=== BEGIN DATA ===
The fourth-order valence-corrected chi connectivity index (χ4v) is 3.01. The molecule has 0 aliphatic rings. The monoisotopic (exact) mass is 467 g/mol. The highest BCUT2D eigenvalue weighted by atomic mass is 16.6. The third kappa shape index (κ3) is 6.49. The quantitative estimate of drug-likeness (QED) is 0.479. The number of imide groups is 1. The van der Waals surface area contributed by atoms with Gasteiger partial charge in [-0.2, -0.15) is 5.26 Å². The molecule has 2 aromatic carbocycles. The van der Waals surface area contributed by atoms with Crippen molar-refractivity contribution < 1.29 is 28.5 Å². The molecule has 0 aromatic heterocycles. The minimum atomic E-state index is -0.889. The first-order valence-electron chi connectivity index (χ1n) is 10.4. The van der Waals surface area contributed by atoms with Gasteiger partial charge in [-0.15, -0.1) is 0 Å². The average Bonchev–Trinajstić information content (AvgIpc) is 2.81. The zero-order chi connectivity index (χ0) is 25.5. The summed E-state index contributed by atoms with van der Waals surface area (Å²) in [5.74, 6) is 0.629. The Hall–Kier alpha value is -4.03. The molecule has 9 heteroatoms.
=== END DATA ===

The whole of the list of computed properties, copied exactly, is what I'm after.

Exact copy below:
The fourth-order valence-corrected chi connectivity index (χ4v) is 3.01. The molecule has 0 aliphatic rings. The monoisotopic (exact) mass is 467 g/mol. The highest BCUT2D eigenvalue weighted by atomic mass is 16.6. The third kappa shape index (κ3) is 6.49. The quantitative estimate of drug-likeness (QED) is 0.479. The number of imide groups is 1. The van der Waals surface area contributed by atoms with Gasteiger partial charge in [-0.2, -0.15) is 5.26 Å². The molecule has 2 aromatic carbocycles. The van der Waals surface area contributed by atoms with Crippen molar-refractivity contribution < 1.29 is 28.5 Å². The molecule has 0 aromatic heterocycles. The minimum atomic E-state index is -0.889. The first-order valence-electron chi connectivity index (χ1n) is 10.4. The van der Waals surface area contributed by atoms with Gasteiger partial charge in [-0.15, -0.1) is 0 Å². The average Bonchev–Trinajstić information content (AvgIpc) is 2.81. The zero-order chi connectivity index (χ0) is 25.5. The summed E-state index contributed by atoms with van der Waals surface area (Å²) in [5.74, 6) is 0.629. The Hall–Kier alpha value is -4.03. The molecule has 9 heteroatoms.